Remember, the most dangerous part of eating a bee is the potential for the bee to sting your dog inside his mouth. If your dog is already allergic to bees, the fact that he has been stung inside his mouth, coupled with the allergy, could cause a blockage in his airways altogether. This is more dangerous because you will not even be able to detect swelling of this sort when it is inside of your dog’s airways and not visible from the outside because of all his fur.
If your dog experiences any of these symptoms, it is possible that his condition could escalate to a life-threatening one. Get him checked by a doctor as soon as possible, because the sooner he is checked up, the more likely it is that he will survive through the situation.
Your dog’s vet might give him a dose of Benadryl or some other medication that will reduce the inflammation and increase his chances of recovering.
For a video that further clarified when exactly you should take your dog to a vet, watch this. This will make it easier for you to remember what to look out for when your dog has just come in contact with a bee.
How Can You Stop Your Dog from Eating Bees?
The best thing that can come out of your dog eating a bee and getting stung is that you know he will never go near another bee again. If he is smart, he will remember for the rest of his life what it was like to be stung and will remember that pain whenever he re-encounters another bee.
However, if you still want to make sure that your dog never has to be near bees again, watch out for bee and wasp hives in areas where you go to take your dog for a walk. If you ever encounter a large swarm of bees, run as fast as you can away from their hive until they stop chasing you.
To protect your dog from any fatal aftereffects of a bee sting, if you know that your dog is allergic, you should carry an EpiPen with you wherever you go when your dog is accompanying you. You should also teach him to run away from a hive of bees as fast as he can.
Bees are vital to the environment, so if you are considering calling an exterminator and getting the beehive in your backyard removed, it is better if you have it moved to another location than have the bees be killed. Your dog might eat a few bees every once in a while. This does not call for the extermination of the entire bee family that a bee belongs to.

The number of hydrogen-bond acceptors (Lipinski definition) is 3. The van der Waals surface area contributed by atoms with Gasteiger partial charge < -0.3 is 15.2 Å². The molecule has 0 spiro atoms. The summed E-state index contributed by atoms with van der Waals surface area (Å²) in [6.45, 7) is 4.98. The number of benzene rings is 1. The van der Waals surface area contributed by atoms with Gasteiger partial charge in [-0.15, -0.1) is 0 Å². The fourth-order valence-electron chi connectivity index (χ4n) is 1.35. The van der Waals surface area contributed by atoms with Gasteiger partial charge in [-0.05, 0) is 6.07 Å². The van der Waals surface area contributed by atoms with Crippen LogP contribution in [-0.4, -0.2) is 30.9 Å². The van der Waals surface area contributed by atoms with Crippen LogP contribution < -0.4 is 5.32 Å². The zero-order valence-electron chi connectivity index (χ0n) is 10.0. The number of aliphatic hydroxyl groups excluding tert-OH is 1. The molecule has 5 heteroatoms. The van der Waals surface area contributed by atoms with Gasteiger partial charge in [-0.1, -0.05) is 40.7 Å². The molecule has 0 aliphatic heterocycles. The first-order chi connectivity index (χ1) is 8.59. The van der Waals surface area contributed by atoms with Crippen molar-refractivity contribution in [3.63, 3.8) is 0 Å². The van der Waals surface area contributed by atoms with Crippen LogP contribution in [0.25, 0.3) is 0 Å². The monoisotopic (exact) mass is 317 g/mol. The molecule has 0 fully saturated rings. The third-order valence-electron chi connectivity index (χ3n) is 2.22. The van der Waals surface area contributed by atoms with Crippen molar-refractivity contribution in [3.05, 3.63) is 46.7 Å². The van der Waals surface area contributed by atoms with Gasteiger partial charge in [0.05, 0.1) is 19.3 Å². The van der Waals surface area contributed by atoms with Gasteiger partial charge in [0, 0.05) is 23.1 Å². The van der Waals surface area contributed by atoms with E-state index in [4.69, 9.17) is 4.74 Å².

You should keep your dog under careful watch, even when he’s outside in your backyard. There are many creatures out there that could cause damage if eaten, as well as many inanimate objects that your dog might mistake for a chew toy. It is always better to be safe than sorry when it comes to looking after your beloved fur baby.
Final Words on What Happens If a Dog Eats a Bee
Dogs love chasing anything that they find flying in the air or being thrown at them. They have incredible reflexes, which is why they can catch a treat or a Frisbee even when you throw it at an awkward angle. However, these reflexes can often work against your dog, too, such as when he catches a flying bee.
So what happens if a dog eats a bee? Remember, bees are not poisonous the way wasps are, but an encounter with them that ends badly could scar your dog forever.
Although most bee stings alone do not cause any issues and are not a cause of worry, if your dog already has allergies to bees or eats one that ends up stinging him somewhere inside his airways, then this could become a severe issue.
When your dog is stung by multiple bees, the chances are that he was trying to attack a hive of bees that he saw hanging somewhere in your area. To be safe and avoid this ever happening again in the future, save your dog from the aftereffects of his curiosity. If you see any beehives, have them removed or fence the area so that your dog does not have access to these bees.
When you are walking your dog and come across a swarm of bees, you should start running for your life until they stop chasing you. The worst thing you can do is stick around and try to cover yourself from the attack because the chances are that your dog will not do as well as you and could end up with several dangerous, painful stings.
Paul Cook is an avid pet and animal enthusiast. He spent much of her childhood on a small farm in rural Iowa. When in high school, Paul nursed an entire box of newborn, and recently dumped, kittens back to health, and successfully found homes for all of them. He’s presently the dog-dad of nine beautiful dogs, Bruno, Lester, Sandy, Bailey, Dio, Pat, Max, Brutus, and Nora. In his career life, Paul has 20+ years of writing experience as a content writer and content collaborator across a host of verticals. When he is not writing, he is spending time with his dogs.